Have there ever been two words that spark more controversy in the world of cycling?
The argument itself is fairly simple – wearing a helmet helps protect against serious brain damage in the event of a crash. It is straightforward that having some protection around your head will help mitigate any damage. It’s a cry that is seen and heard everywhere helmets are discussed – “A helmet saved my life!”
However, not everyone agrees that the benefits of wearing a helmet are quite so clear. Dr Rune Elvik, an expert in risk analysis, conducted a meta-analysis of previous bike helmet studies and found that, on review, “no overall effect of bicycle helmets could be found when injuries to head, face or neck are considered as a whole” Damaged Cycle Helmet
A study published in the British Medical Journal (2013) examined the effect of a mandatory helmet law in Canada, and found that its impact on head injuries from cycling was minimal. Indeed, by the manufacturer’s own admission, cycle helmets are only designed to withstand impacts at 12mph or below, which massively limits their application.
Furthermore, Martin Porter QC writes that “most neurosurgeons will accept that a helmet may avoid lacerations or a skull fracture or an extradural/subdural haematoma but few will argue that they can protect against coup or contre-coup type injuries or diffuse axonal injury” These are essentially injuries whereby the brain collides with the inside of the skull due to an abrupt deceleration of the body.
The debate on the inherent safety of a cycle helmet seems unlikely to reach a conclusion, but there are other aspects of the debate which offer more circumscriptive potential. The call for mandatory helmet laws is oft-repeated, and in countries such as New Zealand, failure to wear a helmet will cost you a $55 infringement fee and a maximum $1,000 penalty upon conviction. Here in the UK, such laws are discussed on a fairly regular basis.
These laws can be problematic though, as they do not always work as intended. The introduction of helmet laws in New Zealand and Australia resulted in a significant decrease in the amount of people cycling, especially among teenagers. Cycling regularly carries with it a huge health benefit. Conservative estimates put the overall benefit:cost ratio of cycling at 20:1, meaning that the drop in cycling associated with mandatory helmet laws would come at a cost for society overall. This effect is widely acknowledged, with the Royal Society for the Prevention of Accidents’ campaign manager Michael Corley stating that “We do not believe it is practical to make the use of cycle helmets mandatory.”
The discussion of a helmet’s merits is not limited to the sphere of public health. Claims for compensation arising from traffic collisions are often resolved in civil courts, where negligence is a determining factor in the outcome of the case. In incidents involving cyclists, it could be argued that failing to wear a helmet might be considered negligent.
The case of Smith vs Finch (2009) set an interesting precedent for this. Smith, a cyclist, had been hit by Finch, a motorcyclist, when Smith had been turning right and Finch had attempted an overtaking manoeuvre. Both parties were claiming for personal injury, loss, and damage, with Finch claiming contributory negligence as a factor in the extent of Smith’s injuries. The proposed reasoning was that if a passenger can have awards of compensation reduced to reflect their contributory negligence for not wearing a seatbelt, then a cyclist could be for failing to wear a helmet.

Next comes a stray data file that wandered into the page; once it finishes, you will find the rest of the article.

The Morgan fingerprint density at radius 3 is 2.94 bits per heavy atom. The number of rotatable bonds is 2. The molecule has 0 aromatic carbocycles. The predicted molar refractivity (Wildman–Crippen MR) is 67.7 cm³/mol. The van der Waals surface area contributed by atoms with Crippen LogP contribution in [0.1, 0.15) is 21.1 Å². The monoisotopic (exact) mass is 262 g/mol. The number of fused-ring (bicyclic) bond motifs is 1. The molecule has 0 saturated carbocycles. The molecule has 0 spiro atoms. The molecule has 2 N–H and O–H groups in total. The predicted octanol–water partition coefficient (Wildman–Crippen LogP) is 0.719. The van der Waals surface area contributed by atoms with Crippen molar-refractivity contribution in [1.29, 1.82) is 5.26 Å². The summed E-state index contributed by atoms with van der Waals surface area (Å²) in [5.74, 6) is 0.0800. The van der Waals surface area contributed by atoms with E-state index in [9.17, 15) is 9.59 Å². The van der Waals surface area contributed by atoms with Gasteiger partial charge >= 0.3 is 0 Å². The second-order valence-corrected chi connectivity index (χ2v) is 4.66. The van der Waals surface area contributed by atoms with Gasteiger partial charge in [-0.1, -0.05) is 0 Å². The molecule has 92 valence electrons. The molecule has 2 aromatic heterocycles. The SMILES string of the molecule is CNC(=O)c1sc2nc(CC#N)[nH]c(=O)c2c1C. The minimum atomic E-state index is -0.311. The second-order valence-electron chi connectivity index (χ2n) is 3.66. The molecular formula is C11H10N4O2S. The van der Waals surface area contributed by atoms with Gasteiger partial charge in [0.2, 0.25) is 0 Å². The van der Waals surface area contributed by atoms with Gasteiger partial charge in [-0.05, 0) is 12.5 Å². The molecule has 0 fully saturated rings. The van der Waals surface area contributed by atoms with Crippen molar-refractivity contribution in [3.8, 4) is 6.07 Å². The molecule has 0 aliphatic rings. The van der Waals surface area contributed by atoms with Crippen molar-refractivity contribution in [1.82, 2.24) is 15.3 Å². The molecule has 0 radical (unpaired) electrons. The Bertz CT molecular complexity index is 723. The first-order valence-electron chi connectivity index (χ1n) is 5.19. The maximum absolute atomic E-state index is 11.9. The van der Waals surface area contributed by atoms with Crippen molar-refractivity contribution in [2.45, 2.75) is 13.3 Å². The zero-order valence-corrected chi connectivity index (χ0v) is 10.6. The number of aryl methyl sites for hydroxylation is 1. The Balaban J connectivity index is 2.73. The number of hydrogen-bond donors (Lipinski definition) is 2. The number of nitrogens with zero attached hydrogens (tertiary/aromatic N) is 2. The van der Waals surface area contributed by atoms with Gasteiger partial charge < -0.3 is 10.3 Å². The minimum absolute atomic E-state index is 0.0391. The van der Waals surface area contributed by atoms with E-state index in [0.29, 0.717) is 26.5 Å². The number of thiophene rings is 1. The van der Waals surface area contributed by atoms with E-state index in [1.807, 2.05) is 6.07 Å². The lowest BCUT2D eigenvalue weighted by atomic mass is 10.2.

Mr Justice Griffiths Williams was of the opinion that "the cyclist who does not wear a helmet runs the risk of contributing to his/her injuries.” However, he also ruled that this condition only applies if it can be clearly demonstrated that the injury suffered would have been mitigated by a helmet. He notes that given the speed of the collision – which was well above the 12mph limit – and the type of head injury suffered, a helmet would not have prevented the damage, and so Smith was not found have contributed to his injury for failing to wear a helmet.
Oliver-Jones QC whilst ruling on Reynolds v Strutt and Parker (2011), reduced the defendant’s liability in part because of the cyclist’s failure to wear a helmet, providing another precedent.
This does demonstrate an important factor to consider when deciding on the merits of wearing a helmet. If you are injured in a collision whilst cycling, and rightly make a claim for compensation, then the absence of a helmet could potentially reduce the amount you receive.
So, whilst it appears that cycle helmets may have some practical safety application, the scientific and legal consensus on both their protective value and their holistic merits is still lacking. Their efficacy remains hotly disputed by scientists and safety experts, and the body of evidence on the matter remains largely inconclusive. However, the legal implications from cases such as Smith vs Finch, and Reynolds vs Strutt and Parker, show that wearing a helmet remains a pragmatic option.
On reflection then, the most prudent advice on cycling helmets is that legislative compulsion is not recommended. In places where it has been attempted, the gains have been at very best, minimal. However, legal precedents clearly rule that in certain types of injury, the absence of a helmet is a determining factor towards contributory negligence. Therefore, wearing a helmet on an individual and voluntary basis, appears to be the option resulting in the least negatives and most positive outcome for the individual ..